Children in Belgium demand tougher action against climate change- skip school to protest

Paulo Coelho once said that “A child can teach an adult three things: to be happy for no reason, to always be busy with something, and to know how to demand with all his might that which he desires.” And this is exactly what they are doing since the past 4 weeks in Belgium. Tens of thousands of children have skipped school to join protests demanding tougher action against climate change.

Around 30,000 students turned out in three Belgium cities, Brussels, Liège, and Leuven, the biggest number being in the eastern city of Liège. Youth demonstrations have also taken place in Switzerland and Germany. A group of grandparents has also joined the primary and secondary school children in Brussels.


What are the protests all about?

When asked about his purpose, 12-year-old Isidore Vlassenroot expresses his disappointment for the lack of climate policy in Belgium. Despite having four ministers there is no clear policy for climate change and he wants his voice heard for a better planet.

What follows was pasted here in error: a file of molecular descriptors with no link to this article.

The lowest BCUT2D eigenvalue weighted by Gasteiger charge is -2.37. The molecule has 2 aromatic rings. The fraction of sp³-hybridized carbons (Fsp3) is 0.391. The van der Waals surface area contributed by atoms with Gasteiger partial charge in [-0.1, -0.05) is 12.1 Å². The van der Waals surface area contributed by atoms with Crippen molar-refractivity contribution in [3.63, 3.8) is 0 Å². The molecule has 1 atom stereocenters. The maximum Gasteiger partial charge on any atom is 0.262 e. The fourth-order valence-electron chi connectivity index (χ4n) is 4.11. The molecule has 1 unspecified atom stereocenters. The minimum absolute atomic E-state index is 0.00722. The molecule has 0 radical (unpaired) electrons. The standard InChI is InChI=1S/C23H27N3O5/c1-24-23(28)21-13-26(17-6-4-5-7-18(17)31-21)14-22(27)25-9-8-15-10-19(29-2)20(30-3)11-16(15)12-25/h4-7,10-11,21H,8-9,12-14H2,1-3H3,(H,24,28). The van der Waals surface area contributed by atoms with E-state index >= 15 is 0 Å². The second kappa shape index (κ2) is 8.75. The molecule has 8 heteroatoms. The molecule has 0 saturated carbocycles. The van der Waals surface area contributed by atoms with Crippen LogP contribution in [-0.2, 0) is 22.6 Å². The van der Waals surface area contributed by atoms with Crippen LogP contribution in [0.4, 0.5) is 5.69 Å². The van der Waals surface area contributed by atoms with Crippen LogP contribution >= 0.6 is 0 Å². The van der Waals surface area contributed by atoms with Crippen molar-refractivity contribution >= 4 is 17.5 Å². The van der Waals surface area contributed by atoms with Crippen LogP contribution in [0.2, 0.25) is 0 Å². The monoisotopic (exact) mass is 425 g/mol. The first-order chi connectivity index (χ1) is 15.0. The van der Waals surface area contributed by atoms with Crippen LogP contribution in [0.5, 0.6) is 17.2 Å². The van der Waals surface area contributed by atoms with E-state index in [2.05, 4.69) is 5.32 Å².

Isidore’s father, Koen Vlassenroot is in full support of his son, despite him skipping school. He’s glad his son is a part of a unique moment in Belgian history and is proud of Isidore being conscious of climate change challenges.

All over the country, people are marching to get the attention of the politicians to change their policy about climate change. They believe this mass protest will bring a difference, not only in Belgium but all over the world.

They want world leaders to stick to the ambitious goals made in the Paris agreement.  

Different cities, different agenda.

Germany’s coal commission has recommended shutting down all coal-fired power stations by 2038. The country has committed itself to phase out nuclear power by 2022.

Belgium has increased its reliance on imported energy due to aging nuclear power stations at two sites near Antwerp and Liège.

Bart De Wever, leading Flemish politician, in his reaction to the Brussel’s march urged children to  “not to believe in the apocalypse” but to have “confidence in the future and in the power of innovation”.


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